: to the publication and dispersion of the books of the Evangelists, and the Epistles which contain the whole of Christianity, and were offered entire in the first age of its progress to the world as we now have them. It is therefore indubitable that all who anciently embraced Christianity, had an opportunity of exam. ing the whole scheme before they formed the resolution of becoming the disciples of Jesus. No one was cheated into this belief by any artful dealing of the first preachers of the gospel.
There is a third circumstance which with judicious persons will render the conversion of the world to Christianity a most striking proof that our religion is from God, namely, that the belief of the doctrine and miracles of Jesus, which in so short a time became general through the world, began in the country which had been the scene of his ministry, and particularly in the capital city, where he had been publicly tried, condemned, and put to death, by the senate of Israel, as a deceiver. For, on the fiftieth day after his crucifixion, there were no less than three thousand converted in Jerusalem by a single sermon of one of the Apostles, who insisted upon the miracles performed by Jesus as things well known to all present, a topick which the Apostles in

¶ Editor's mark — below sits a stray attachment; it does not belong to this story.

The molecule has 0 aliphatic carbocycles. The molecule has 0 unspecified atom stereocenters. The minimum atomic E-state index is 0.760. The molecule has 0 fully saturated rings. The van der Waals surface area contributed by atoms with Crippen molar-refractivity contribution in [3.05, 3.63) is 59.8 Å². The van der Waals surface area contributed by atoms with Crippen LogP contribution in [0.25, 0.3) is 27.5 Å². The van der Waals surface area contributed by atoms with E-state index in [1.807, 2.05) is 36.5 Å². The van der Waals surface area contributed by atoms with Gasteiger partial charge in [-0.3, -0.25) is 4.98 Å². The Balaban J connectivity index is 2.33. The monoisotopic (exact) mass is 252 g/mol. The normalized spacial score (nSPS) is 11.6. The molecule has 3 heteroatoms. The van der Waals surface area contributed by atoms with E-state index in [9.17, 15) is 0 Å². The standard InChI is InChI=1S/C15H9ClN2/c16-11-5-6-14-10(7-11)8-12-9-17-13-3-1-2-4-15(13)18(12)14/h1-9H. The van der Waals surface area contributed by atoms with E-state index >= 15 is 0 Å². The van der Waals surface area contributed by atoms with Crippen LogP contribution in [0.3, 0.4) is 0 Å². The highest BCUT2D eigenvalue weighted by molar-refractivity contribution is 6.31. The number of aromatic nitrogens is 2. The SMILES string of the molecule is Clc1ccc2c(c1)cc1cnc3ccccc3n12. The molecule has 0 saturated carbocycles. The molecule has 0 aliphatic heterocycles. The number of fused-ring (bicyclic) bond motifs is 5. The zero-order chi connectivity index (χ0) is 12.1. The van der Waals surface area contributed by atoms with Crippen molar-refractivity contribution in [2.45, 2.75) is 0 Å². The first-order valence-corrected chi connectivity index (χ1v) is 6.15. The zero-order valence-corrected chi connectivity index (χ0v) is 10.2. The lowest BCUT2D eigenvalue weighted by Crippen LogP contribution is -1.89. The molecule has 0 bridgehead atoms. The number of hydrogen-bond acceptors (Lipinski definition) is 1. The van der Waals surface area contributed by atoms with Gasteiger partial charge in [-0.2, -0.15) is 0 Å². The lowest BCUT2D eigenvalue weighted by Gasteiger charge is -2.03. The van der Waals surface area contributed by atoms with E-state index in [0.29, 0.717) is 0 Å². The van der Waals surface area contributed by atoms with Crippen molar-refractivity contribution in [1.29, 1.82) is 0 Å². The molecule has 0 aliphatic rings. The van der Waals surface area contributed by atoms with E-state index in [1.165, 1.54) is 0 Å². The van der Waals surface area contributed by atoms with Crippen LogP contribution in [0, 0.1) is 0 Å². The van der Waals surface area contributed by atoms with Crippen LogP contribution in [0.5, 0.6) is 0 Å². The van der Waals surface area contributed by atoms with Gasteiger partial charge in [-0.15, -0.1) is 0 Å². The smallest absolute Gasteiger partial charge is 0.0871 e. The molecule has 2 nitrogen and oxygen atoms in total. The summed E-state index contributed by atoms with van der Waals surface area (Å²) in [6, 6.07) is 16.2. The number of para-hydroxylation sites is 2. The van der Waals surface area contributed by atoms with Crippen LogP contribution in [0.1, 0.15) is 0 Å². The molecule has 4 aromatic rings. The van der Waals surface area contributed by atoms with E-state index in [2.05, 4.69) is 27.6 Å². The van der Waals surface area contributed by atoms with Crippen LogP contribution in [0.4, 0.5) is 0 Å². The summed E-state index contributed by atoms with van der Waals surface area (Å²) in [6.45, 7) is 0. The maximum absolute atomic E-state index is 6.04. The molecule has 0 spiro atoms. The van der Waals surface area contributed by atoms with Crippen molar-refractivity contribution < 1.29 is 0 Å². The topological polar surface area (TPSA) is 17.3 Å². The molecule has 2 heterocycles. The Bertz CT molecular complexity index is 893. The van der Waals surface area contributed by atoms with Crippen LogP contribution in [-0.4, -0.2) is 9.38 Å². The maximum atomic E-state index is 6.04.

every sermon failed not to urge. A few weeks after this, five thousand who believed are said to have been present at another sermon preached by the same Apostle. In the second year
. after our Lord's ascension the number of the disciples multiplied greatly, and a great company of thé priests, who had always been the most violent opposers of the new religion, became obedient to the faith. In the third year they multiplied so exceedingly that there was a great persecution against the church which was at Jerusalem, and they were all except the Apostles scattered abroad throughout the region of Judea and Samarią.
In the third or fourth year,
the spreading of the Christian faith was so remarkable, even in the remotest provinces of Palestine, that the high priest and council of Jerusalem, in order to put a stop to it, sent forth persecutors as far as Damascus. Of these the leader was a zealous young man named Saul, who in this very journey was converted by Jesus appearing to him at noonday. About eight or ten years after our Saviour's death, the disciples were grown so numerous in Jerusalem and the country about, that they became the object of jealousy to Herod himself. For, at the instigation of the